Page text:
Much of the second act is the group trying to find their way through the caves, including a disgusto broken leg/exposed bone scene. Really cringeworthy. The budget of this movie was practically nothing (something like $3.5M) and it still looks so, so good, particularly in these scenes. It was filmed on a sound stage in the UK which is actually stunning--the cave looks so real and so imposing. The women are [carabining? rapelling? I’m not sure what the proper term would be] across large gaping chasms in the cave and the camera swoops around them, showing them dangling precariously from every angle, giving you a vertigo sensation and really making you feel that they are 1) in serious danger and 2) total badasses.  It’s also lit beautifully—you really believe that they are in pitch darkness throughout; it’s not like that horror movie thing where someone flicks open a Zippo and suddenly an entire room is cast in light. The portrayal of the darkness really adds to the claustrophobia effect, and I grab for my paper bag again. 

I don’t have any actual numbers on this, but I feel like this movie goes on for at least 70 of its 99 minutes without showing you a single monster. These humanoid creatures have evolved to live underground and crawl about on all fours but are spectacularly buff and fast, and attack by tearing at your insides. They are definitely frightening, but I honestly feel that they are secondary to the cave itself as the scariest threat of the film.

 The ‘crawlers’, as they’re called, are predators who hunt by sound like bats but can’t seem to sense their prey in any other way. I remember seeing this movie in the theater when it was released in the US and then going home to write a semi-snarky review somewhere on the internet about how it was just a liiiiittle absurd to think that creatures who live only in darkness and thus, lose their sense of sight, wouldn't also evolve into a stronger sense of smell to find their prey. That was eight years ago, though, and I no longer care about such plot points as long as stuff is scary. Also apparently bats can’t smell either, so who knows?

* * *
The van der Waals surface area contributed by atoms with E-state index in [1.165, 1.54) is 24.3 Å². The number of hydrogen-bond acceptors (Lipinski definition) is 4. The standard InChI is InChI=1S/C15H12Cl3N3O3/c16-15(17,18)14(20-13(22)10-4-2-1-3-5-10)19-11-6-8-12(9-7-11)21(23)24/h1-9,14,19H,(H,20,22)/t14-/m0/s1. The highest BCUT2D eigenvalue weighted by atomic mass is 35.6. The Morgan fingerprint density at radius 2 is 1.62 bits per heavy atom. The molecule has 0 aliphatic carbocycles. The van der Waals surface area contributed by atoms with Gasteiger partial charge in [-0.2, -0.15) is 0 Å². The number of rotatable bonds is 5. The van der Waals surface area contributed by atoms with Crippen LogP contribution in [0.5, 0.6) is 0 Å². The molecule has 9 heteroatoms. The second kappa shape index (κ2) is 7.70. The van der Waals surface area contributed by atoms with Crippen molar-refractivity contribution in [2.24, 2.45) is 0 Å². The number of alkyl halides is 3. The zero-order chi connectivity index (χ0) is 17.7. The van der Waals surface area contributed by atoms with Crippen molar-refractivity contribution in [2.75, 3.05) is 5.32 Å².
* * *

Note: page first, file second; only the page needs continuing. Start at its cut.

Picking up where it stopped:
Luckily for our cast of cavers, the crawlers can’t differentiate between the feel of a rock and of human skin, nor can they sense fire (I truly am trying hard not to be snarky about this), because there is a pretty great scary scene where our heroine Sarah lies still on a rock while her torch burns nearby and one duder crawls right over her. I realize that in this depiction, the crawler looks like a weird laughing albino monkey man but I promise that they look better on screen. 

This scene comes pretty much back to back with my other favorite scene, in which Sarah fights a crawler in this disgusting pit of blood in the cave and emerges victorious, at which point (IRL) Amanda asked Kelly, “so would you rather skydive or swim in a pit of blood?”

We watched the DVD unrated director’s cut, which had a completely different—and darker and better—ending scene than the theatrical release. I highly, highly recommend tracking down this version of the movie because you will not regret it, I promise. It doesn't appear to be available on Netflix streaming but you can get the disc if you, unlike me, haven’t had a copy of Harry & the Hendersons for like well over a year. You can also stream it for just a couple bucks on Amazon or Google Play. You could also torrent it if you are an internet thief but I will tell you in a very stern voice that I am NOT currently torrenting The Descent Part 2 right now. I’m not.

I mean, I’m probably not. Well, I’ll let you know how it is.